• 18 tbsp (1 cup + 2 tbsp) cold vegan butter
  • 1/2 cup coconut sugar
  • 1 1/2 tsp cinnamon
  • 3 tblsp hemp seeds
  • 1/4 cup sunflower seeds
  • 1/4 tsp sea salt

Berry Chia Jam

  • 2 1/2 cups fresh mixed berries
  • 2 tsp lemon juice
  • 2 tsp tart cherry extract
  • 1 tsp cinnamon
  • 1 tsp vanilla extract
  • 1 tsp orange zest
  • 2 tbsp maple syrup
  • 2 tbsp goji berries-optional
  • 1/3 cup chia seeds


Berry Chia Jam:

  1. Heat a saucepan to medium-low and add berries, lemon juice, cinnamon, and vanilla. Let simmer for 15 minutes, occasionally stirring gently with back of a wooden spoon until broken down.
  2. Remove from stove. Add chia and stir well. Stir again after 5 minutes so chia doesn’t clump together. Let sit for 30-40 min until thickened and liquid is absorbed.
  3. Preheat oven to 350F.


  1. In a food processor, add all ingredients except butter. Pulse a few times to combine.
  2. Cut cold butter into small pieces and add to mixture. Pulse until mixture starts to form together (you can test by pinching between your fingers). Keep cold/cool until ready to use.
  3. Press half of the mixture into the bottom of an 8 x 8 or 9 x 9 pan that is lined with parchment paper.
  4. Spread berry chia jam evenly across crust, leaving a half inch border around the edges.
  5. Cover jam with 1 1/2 cups fresh berries.
  6. Sprinkle remaining half of oat crumble over the top.
  7. Bake for 35-40 min, or until the topping is golden brown.
  8. Let cool completely before cutting into squares.
  9. Enjoy for breakfast with a cup of tea or coffee, or enjoy for dessert with a heaping scoop of vegan ice cream!


Avocado Boats with Quinoa Tabbouleh and Spicy Tahini Sauce



Spicy Tahini Sauce:

  • 1/4 cup tahini
  • 1 tbsp lemon juice
  • 3 tbsp water
  • 1/4 plus 1/8 tsp Berbere spice
  • 1/4 plus 1/8 tsp sea salt

Blend until well combined. Taste & adjust salt if necessary.

Quinoa Tabouli:

  • 2 cups cooked quinoa
  • 1 cucumber diced
  • 1 1/2 cups tomatoes, diced
  • 3 green onions chopped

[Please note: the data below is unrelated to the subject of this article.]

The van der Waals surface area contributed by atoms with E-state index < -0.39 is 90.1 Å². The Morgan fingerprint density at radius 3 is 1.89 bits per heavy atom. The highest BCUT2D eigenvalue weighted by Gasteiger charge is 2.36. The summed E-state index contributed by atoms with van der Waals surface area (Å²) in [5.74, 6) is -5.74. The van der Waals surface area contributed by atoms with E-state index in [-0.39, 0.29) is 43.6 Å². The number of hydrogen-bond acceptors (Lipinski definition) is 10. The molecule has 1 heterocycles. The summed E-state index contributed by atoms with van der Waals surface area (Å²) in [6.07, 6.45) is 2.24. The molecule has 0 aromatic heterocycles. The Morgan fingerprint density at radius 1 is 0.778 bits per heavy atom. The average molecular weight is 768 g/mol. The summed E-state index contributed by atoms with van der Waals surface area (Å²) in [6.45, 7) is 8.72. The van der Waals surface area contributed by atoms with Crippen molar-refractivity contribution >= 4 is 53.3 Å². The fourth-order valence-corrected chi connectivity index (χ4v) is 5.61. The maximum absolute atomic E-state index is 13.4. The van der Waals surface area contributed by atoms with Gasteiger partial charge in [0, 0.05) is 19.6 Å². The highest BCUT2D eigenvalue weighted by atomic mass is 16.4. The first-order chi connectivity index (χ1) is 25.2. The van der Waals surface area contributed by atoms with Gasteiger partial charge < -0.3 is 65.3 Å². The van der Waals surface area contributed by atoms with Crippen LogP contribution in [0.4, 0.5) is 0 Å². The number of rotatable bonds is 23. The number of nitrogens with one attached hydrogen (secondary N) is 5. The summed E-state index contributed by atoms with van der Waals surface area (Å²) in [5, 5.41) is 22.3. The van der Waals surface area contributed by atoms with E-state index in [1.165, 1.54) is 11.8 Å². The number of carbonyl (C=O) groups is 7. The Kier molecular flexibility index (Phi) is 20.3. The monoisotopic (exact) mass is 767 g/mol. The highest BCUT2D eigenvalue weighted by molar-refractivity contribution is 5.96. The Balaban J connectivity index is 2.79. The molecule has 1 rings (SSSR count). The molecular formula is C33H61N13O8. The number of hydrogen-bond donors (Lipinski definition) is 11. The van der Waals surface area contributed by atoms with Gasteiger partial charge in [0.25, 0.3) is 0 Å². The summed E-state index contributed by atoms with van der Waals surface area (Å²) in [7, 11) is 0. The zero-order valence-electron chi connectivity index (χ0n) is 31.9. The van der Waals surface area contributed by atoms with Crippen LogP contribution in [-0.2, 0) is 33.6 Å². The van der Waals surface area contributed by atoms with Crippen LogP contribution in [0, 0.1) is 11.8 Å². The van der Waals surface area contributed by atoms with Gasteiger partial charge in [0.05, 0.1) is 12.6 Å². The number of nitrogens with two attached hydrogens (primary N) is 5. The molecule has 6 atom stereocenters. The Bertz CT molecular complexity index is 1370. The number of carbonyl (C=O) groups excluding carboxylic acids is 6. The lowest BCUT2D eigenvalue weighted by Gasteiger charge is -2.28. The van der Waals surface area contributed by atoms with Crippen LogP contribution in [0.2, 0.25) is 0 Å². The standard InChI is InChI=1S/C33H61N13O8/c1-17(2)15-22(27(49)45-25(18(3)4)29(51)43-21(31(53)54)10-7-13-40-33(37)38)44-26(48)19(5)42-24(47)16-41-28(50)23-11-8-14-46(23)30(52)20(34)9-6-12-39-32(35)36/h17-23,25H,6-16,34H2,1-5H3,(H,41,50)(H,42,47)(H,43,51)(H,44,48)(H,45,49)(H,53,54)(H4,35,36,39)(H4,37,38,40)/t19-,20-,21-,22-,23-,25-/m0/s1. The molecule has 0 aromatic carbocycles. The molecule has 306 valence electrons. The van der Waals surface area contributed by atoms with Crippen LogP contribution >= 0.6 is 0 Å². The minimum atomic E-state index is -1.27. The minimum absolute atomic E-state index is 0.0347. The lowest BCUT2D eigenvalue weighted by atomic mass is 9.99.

• 1/2 cup finely chopped kale
  • 1 1/2 cups parsley, finely chopped 3 tbsp chopped mint
  • 3 tbsp hemp seed


  • 1/4 cup lemon juice 1 clove garlic minced 1/3 cup olive oil
  • 11/2 tsp sea salt
  • 1/2 tsp pepper
  • 1/8 tsp berbere

1-3 avocados


Cook quinoa according to directions on package. Whisk together dressing ingredients in a small bowl and pour over quinoa. Stir well. Add the rest of the chopped ingredients and mix well. Taste and adjust seasoning if necessary. Slice avocados in half (remove pit) and spoon the mixture into the center. Drizzle with tahini sauce and enjoy!



Mac & Cheeze



  • 2 cups, presoaked cashews (soak for 1-2 hours)
  • 3/4 cup water
  • 1/4 cup olive oil
  • 3 tbsp nutritional yeast
  • 2 tbsp + 1 tsp lemon juice
  • 1/2 tsp paprika
  • 1 tsp salt
  • 4 pinches cayenne
  • 1/2 tsp pepper
  • 1/2 tsp turmeric
  • 4 cups gluten free pasta
  • 1/4 cup chopped almonds
  • 2 tsp nutritional yeast
  • 2 tsp gomasio
  • pinch of sea salt


  1. Cook gluten free pasta according to directions on packaging.
  2. Drain soaked cashews.
  3. While pasta is cooking, blend soaked cashews, water, olive oil, nutritional yeast, lemon juice, paprika, salt, cayenne, pepper and turmeric until completely smooth and creamy.
  4. Drain pasta and gently fold sauce into pasta until well coated.
  5. In a small pan, lightly toast chopped almonds, nutritional yeast, gomasio and sea salt on stove over medium heat for 3-5 minutes, stirring frequently to prevent burning.
  6. Spoon pasta into separate bowls.
  7. Sprinkle topping over pasta and enjoy!